Notes to self:
  • OMG, source of trouble with user stories found.
  • Domination and control does not work on Agile teams and squelches collaboration (evidence: every person wanted to speak with me separately to air their concerns).
  • Gaining business value from the Agile framework is in a temporary sinkhole with this group.
                                                       *            *            *            *
The good news is that an Agile coach can slowly untangle all the issues, and some of this can probably be done fairly quickly. A few changes will make a big difference. A little bit scary — how did they get off to such a shaky start in the first place?

I felt bad after this set of interviews. Scrum works; scrambled Scrum does not.   

Did I get the job? No; they decided to wait for another coach they had spoken with who said she could join them in the next several months.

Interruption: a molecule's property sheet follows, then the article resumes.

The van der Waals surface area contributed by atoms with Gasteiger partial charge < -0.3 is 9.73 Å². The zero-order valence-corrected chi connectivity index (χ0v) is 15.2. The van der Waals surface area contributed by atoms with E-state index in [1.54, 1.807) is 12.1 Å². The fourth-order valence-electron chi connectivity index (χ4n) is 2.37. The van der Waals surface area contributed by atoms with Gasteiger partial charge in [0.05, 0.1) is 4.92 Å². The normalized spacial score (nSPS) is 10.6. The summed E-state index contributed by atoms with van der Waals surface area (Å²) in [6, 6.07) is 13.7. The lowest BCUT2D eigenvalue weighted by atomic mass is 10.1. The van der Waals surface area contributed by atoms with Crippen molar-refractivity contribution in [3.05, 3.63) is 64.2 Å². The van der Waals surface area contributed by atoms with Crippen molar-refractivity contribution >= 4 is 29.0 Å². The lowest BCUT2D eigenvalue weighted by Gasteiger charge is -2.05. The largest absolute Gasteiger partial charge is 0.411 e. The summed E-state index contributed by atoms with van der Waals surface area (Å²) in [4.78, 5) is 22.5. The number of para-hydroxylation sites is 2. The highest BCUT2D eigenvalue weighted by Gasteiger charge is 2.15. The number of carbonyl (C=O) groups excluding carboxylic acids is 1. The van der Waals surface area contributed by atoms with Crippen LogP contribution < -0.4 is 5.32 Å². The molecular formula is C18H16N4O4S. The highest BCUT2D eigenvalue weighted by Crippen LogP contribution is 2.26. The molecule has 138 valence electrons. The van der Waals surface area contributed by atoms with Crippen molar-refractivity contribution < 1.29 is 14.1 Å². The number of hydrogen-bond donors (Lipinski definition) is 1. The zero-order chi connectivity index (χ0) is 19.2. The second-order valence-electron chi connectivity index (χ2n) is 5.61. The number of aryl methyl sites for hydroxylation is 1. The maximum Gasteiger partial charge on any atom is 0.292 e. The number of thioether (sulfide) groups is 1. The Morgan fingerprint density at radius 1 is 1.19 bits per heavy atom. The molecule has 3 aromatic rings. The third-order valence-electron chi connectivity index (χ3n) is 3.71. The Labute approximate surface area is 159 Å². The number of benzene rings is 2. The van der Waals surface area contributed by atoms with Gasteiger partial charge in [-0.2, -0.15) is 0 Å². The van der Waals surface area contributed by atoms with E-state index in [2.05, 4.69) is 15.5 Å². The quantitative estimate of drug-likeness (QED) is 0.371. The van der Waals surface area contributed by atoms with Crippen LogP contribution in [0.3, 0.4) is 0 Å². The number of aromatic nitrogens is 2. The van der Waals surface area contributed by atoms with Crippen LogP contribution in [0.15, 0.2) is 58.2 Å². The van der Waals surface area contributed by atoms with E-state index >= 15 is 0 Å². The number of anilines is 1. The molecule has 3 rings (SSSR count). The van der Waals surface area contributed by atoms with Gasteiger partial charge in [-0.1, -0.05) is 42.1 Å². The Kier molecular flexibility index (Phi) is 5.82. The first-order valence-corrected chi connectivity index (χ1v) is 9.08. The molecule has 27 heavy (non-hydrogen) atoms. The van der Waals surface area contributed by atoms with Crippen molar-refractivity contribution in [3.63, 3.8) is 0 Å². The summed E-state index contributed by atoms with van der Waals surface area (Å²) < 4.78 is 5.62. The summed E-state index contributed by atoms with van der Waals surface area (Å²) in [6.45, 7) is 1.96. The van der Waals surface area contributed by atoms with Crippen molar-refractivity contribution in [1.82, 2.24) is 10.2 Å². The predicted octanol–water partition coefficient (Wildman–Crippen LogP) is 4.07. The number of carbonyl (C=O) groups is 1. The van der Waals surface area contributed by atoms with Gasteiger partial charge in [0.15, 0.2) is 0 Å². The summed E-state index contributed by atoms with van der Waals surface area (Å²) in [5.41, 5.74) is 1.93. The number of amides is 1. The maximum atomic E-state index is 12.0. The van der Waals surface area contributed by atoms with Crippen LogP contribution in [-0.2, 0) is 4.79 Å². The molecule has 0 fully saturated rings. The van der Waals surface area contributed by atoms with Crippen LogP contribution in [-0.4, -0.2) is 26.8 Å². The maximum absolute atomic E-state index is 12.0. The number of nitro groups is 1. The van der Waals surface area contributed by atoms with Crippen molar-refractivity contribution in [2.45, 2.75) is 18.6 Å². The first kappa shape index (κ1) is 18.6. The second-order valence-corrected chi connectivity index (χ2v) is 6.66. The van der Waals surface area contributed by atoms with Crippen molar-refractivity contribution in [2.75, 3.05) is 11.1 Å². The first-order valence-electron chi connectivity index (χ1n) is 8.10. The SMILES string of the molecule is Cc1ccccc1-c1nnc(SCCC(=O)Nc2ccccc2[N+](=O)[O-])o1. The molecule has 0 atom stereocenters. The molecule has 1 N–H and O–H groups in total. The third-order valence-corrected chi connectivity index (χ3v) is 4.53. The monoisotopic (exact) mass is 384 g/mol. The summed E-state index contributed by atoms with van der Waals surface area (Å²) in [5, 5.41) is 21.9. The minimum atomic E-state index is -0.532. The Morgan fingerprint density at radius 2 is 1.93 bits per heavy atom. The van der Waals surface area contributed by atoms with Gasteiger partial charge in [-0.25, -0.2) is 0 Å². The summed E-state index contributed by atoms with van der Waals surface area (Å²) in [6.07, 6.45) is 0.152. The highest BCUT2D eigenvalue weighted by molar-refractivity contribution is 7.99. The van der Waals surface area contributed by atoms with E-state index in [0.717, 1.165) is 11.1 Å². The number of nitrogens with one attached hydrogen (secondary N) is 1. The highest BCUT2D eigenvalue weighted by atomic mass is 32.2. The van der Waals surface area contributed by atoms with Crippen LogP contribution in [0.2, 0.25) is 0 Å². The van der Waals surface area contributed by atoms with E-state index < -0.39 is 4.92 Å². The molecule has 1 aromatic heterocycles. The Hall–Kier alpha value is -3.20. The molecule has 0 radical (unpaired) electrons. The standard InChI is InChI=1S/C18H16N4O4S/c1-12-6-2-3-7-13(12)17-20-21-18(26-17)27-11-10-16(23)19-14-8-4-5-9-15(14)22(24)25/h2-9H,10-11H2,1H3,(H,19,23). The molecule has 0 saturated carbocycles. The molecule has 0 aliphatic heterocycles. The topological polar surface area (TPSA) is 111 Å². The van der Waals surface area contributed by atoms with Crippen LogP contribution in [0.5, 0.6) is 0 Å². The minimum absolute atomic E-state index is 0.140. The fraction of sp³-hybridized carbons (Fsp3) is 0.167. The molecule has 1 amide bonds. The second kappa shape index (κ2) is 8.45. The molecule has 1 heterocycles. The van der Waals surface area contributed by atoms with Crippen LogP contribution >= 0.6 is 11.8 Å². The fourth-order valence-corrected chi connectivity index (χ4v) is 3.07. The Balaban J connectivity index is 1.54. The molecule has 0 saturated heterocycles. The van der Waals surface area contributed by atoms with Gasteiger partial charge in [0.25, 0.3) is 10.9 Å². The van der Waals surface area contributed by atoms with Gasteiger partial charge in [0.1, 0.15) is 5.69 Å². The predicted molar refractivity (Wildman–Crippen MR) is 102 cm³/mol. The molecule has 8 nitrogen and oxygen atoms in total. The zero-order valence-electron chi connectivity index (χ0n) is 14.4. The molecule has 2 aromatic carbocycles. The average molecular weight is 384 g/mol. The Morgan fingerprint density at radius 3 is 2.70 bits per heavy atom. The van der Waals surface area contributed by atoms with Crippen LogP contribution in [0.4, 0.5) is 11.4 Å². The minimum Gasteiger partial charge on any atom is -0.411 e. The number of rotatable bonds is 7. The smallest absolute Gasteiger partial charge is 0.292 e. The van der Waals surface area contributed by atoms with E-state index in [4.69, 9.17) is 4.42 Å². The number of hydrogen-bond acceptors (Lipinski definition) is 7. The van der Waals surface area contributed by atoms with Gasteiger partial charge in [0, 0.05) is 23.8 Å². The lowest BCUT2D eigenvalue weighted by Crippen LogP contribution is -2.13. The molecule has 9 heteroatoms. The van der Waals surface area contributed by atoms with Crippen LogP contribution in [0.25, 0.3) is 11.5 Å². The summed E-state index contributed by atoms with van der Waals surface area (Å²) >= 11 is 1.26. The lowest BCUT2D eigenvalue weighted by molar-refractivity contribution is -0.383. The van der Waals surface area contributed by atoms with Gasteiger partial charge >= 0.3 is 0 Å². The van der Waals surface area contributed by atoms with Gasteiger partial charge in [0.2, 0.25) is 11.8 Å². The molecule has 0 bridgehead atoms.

Opinions represent those of the author and not of Scrum Alliance. The sharing of member-contributed content on this site does not imply endorsement of specific Scrum methods or practices beyond those taught by Scrum Alliance Certified Trainers and Coaches.



Article Rating

Current rating: 4.3 (6 ratings)

Comments

Peter Geiser, CSP,CSM,CSPO, 5/10/2016 10:48:51 AM
Nice article. There are many issues that are familiar. Did you have a chance to ask the managers why they wanted to implement Scrum in the first place?

You must Login or Signup to comment.

The community welcomes feedback that is constructive and supportive, in the spirit of better understanding and implementation of Scrum.

 

Newsletter Sign-Up

Subscribe